Want to raise money for your new product, company, or creative project?
A hot new option, crowdfunding, has all kinds of people — entrepreneurs, small-business owners, inventors, investors, artists, speculators and crooks — excited.
For many years, entrepreneurs and aspiring small-business owners had only two options when seeking investors.
They could beg financing from a small group of those closest to them, what’s referred to as friends, family, and fools. Or if they had a truly promising concept, they might be lucky enough to raise money from angel investors or venture capitalists.
But one thing they couldn’t do was to spread a wide net to people who thought they had a good idea and wanted to help get their vision off the ground.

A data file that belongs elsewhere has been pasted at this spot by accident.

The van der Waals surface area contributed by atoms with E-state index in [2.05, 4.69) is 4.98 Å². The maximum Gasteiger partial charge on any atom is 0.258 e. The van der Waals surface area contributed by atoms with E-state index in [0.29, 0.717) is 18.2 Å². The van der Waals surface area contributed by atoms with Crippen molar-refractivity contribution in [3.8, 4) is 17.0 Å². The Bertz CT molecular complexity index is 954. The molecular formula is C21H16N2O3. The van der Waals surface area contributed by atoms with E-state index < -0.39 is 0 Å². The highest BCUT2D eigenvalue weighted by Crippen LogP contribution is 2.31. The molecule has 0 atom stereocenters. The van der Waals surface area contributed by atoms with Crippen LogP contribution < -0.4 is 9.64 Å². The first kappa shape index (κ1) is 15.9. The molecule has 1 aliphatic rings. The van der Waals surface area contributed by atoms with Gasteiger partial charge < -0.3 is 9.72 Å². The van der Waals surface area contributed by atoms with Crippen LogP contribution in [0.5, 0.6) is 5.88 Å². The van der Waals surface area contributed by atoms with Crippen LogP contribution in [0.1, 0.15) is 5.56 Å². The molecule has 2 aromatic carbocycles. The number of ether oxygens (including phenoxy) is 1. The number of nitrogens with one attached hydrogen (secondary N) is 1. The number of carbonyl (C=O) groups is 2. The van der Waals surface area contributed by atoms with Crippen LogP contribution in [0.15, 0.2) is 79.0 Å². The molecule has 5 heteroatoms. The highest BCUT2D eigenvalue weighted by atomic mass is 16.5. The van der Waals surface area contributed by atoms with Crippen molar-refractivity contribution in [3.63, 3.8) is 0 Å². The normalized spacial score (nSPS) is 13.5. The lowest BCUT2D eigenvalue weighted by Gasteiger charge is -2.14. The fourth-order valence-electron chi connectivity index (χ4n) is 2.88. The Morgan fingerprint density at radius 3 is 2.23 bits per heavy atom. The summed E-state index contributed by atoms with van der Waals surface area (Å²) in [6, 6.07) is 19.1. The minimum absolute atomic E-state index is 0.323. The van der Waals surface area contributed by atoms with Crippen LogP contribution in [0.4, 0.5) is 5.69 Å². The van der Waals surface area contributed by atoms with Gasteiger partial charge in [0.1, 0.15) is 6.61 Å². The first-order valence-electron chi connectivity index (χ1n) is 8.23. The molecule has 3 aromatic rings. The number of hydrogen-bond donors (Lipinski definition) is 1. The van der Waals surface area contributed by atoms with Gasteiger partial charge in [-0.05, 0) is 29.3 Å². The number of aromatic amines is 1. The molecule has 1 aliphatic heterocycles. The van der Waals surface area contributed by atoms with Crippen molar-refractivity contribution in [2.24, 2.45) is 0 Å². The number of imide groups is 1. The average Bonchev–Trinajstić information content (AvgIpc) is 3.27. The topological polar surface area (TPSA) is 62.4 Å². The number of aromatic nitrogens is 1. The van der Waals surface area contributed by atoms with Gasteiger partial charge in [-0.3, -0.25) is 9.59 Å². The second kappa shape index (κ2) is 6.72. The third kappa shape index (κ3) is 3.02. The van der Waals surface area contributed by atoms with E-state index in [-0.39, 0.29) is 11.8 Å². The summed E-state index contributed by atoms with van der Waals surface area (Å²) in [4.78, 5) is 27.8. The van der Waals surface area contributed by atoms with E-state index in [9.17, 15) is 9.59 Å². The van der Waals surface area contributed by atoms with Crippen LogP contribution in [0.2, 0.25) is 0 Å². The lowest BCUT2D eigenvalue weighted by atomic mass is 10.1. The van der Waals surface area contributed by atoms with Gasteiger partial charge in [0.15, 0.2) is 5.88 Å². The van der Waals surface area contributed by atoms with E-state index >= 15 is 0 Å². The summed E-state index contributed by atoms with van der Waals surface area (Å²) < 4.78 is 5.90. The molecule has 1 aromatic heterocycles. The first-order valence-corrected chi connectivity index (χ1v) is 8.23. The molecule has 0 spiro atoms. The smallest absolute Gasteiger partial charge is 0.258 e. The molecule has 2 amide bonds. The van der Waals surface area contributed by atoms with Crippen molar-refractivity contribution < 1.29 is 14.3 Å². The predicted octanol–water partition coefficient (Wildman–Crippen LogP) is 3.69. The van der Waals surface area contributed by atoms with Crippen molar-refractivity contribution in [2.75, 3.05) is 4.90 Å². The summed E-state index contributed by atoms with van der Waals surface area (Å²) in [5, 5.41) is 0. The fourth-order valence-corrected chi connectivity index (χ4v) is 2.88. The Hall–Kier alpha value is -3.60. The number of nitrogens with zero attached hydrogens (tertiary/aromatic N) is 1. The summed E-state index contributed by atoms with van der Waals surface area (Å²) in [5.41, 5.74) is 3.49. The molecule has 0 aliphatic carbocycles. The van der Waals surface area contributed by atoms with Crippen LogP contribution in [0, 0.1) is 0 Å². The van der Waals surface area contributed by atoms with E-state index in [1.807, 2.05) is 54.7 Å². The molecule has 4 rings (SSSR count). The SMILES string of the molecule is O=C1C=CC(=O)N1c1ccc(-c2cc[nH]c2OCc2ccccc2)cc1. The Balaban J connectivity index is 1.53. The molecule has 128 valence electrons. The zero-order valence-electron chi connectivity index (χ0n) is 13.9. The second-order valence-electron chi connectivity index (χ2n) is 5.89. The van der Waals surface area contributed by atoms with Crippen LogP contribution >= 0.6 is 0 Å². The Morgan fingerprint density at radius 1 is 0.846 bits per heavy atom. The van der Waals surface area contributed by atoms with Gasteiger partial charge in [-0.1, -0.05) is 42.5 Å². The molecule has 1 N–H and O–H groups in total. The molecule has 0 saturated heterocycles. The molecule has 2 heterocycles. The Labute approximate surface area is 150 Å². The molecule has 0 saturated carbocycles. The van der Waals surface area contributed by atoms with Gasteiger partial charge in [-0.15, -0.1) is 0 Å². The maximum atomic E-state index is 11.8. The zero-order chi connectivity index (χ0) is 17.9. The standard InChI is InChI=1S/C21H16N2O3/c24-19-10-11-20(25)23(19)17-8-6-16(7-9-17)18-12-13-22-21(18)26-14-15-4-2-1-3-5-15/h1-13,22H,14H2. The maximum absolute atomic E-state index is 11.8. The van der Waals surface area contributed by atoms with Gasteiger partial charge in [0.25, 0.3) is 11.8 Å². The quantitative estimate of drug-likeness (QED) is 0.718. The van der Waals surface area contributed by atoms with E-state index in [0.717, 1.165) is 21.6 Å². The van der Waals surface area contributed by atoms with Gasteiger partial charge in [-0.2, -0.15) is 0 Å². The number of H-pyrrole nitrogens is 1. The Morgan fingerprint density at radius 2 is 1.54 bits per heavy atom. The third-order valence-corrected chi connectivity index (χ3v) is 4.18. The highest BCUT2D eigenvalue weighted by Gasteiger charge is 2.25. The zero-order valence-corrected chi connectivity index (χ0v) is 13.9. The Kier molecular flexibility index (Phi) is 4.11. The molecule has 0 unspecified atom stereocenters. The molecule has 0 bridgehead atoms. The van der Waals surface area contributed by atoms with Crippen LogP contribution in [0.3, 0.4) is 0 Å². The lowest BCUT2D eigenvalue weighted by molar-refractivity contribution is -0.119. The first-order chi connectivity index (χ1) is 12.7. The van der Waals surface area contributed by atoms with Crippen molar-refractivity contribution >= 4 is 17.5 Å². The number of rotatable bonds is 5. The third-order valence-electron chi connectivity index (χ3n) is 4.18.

Historically, to protect unsophisticated people from losing money in highly risky start-ups or from being scammed by con artists hyping the next big thing, U.S. securities laws prohibited private companies from raising money from more than 35 non-accredited investors, i.e. people with significant personal wealth.
These laws seemed to work to protect the public until the dot-com era. Then many people suddenly got very rich from investments in early stage Internet companies.
Because of the accredited investor rule, it seemed as if only the wealthy were allowed to get in on the gold rush. The laws also limited the amount of money available to new ventures.
So, in 2012, Congress passed the Jumpstart Our Business Startups (JOBS) Act. Among other things, the law allows start-ups to …